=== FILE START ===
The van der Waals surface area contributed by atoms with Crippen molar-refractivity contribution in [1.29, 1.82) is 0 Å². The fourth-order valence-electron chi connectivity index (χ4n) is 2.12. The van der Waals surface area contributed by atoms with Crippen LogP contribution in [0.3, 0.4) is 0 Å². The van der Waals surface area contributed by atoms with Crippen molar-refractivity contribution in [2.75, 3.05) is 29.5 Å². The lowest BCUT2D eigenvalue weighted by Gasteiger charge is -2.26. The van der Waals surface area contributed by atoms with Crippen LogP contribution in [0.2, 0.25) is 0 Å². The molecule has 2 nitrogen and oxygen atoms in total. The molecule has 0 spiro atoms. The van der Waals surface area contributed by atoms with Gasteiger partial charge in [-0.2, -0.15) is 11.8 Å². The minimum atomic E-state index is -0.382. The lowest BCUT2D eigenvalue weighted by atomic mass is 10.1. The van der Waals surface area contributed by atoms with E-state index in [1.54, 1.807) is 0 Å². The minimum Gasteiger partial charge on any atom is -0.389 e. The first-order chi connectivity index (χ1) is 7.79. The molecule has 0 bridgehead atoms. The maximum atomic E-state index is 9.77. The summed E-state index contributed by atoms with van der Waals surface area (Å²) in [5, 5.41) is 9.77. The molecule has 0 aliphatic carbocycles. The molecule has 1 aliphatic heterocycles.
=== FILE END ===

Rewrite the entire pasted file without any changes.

The van der Waals surface area contributed by atoms with Crippen molar-refractivity contribution in [1.29, 1.82) is 0 Å². The fourth-order valence-electron chi connectivity index (χ4n) is 2.12. The van der Waals surface area contributed by atoms with Crippen LogP contribution in [0.3, 0.4) is 0 Å². The van der Waals surface area contributed by atoms with Crippen molar-refractivity contribution in [2.75, 3.05) is 29.5 Å². The lowest BCUT2D eigenvalue weighted by Gasteiger charge is -2.26. The van der Waals surface area contributed by atoms with Crippen LogP contribution in [0.2, 0.25) is 0 Å². The molecule has 2 nitrogen and oxygen atoms in total. The molecule has 0 spiro atoms. The van der Waals surface area contributed by atoms with Gasteiger partial charge in [-0.2, -0.15) is 11.8 Å². The minimum atomic E-state index is -0.382. The lowest BCUT2D eigenvalue weighted by atomic mass is 10.1. The van der Waals surface area contributed by atoms with E-state index in [1.54, 1.807) is 0 Å². The minimum Gasteiger partial charge on any atom is -0.389 e. The first-order chi connectivity index (χ1) is 7.79. The molecule has 0 bridgehead atoms. The maximum atomic E-state index is 9.77. The summed E-state index contributed by atoms with van der Waals surface area (Å²) in [5, 5.41) is 9.77. The molecule has 0 aliphatic carbocycles. The molecule has 1 aliphatic heterocycles.